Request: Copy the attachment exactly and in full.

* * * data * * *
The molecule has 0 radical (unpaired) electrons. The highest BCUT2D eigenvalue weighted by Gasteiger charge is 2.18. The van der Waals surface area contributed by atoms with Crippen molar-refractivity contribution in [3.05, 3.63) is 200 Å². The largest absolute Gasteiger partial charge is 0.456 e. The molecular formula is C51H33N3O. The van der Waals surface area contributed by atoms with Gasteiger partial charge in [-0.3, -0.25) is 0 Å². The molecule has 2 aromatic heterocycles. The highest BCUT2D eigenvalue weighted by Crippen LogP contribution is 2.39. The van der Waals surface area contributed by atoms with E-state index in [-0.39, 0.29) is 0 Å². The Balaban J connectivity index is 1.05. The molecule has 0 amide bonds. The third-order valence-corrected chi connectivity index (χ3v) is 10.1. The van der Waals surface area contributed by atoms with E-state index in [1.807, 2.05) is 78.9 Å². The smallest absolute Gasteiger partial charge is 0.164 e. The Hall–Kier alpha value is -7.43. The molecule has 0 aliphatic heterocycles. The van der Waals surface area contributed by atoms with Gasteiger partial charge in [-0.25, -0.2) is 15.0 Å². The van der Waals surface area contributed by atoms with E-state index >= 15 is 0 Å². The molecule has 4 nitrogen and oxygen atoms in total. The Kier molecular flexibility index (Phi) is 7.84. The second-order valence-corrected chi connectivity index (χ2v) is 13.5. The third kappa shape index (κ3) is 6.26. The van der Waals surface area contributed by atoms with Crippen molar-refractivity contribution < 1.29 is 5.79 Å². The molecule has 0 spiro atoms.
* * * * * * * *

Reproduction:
The molecule has 0 radical (unpaired) electrons. The highest BCUT2D eigenvalue weighted by Gasteiger charge is 2.18. The van der Waals surface area contributed by atoms with Crippen molar-refractivity contribution in [3.05, 3.63) is 200 Å². The largest absolute Gasteiger partial charge is 0.456 e. The molecular formula is C51H33N3O. The van der Waals surface area contributed by atoms with Gasteiger partial charge in [-0.3, -0.25) is 0 Å². The molecule has 2 aromatic heterocycles. The highest BCUT2D eigenvalue weighted by Crippen LogP contribution is 2.39. The van der Waals surface area contributed by atoms with E-state index in [-0.39, 0.29) is 0 Å². The Balaban J connectivity index is 1.05. The molecule has 0 amide bonds. The third-order valence-corrected chi connectivity index (χ3v) is 10.1. The van der Waals surface area contributed by atoms with E-state index in [1.807, 2.05) is 78.9 Å². The smallest absolute Gasteiger partial charge is 0.164 e. The Hall–Kier alpha value is -7.43. The molecule has 0 aliphatic heterocycles. The van der Waals surface area contributed by atoms with Gasteiger partial charge in [-0.25, -0.2) is 15.0 Å². The van der Waals surface area contributed by atoms with E-state index >= 15 is 0 Å². The molecule has 4 nitrogen and oxygen atoms in total. The Kier molecular flexibility index (Phi) is 7.84. The second-order valence-corrected chi connectivity index (χ2v) is 13.5. The third kappa shape index (κ3) is 6.26. The van der Waals surface area contributed by atoms with Crippen molar-refractivity contribution < 1.29 is 5.79 Å². The molecule has 0 spiro atoms.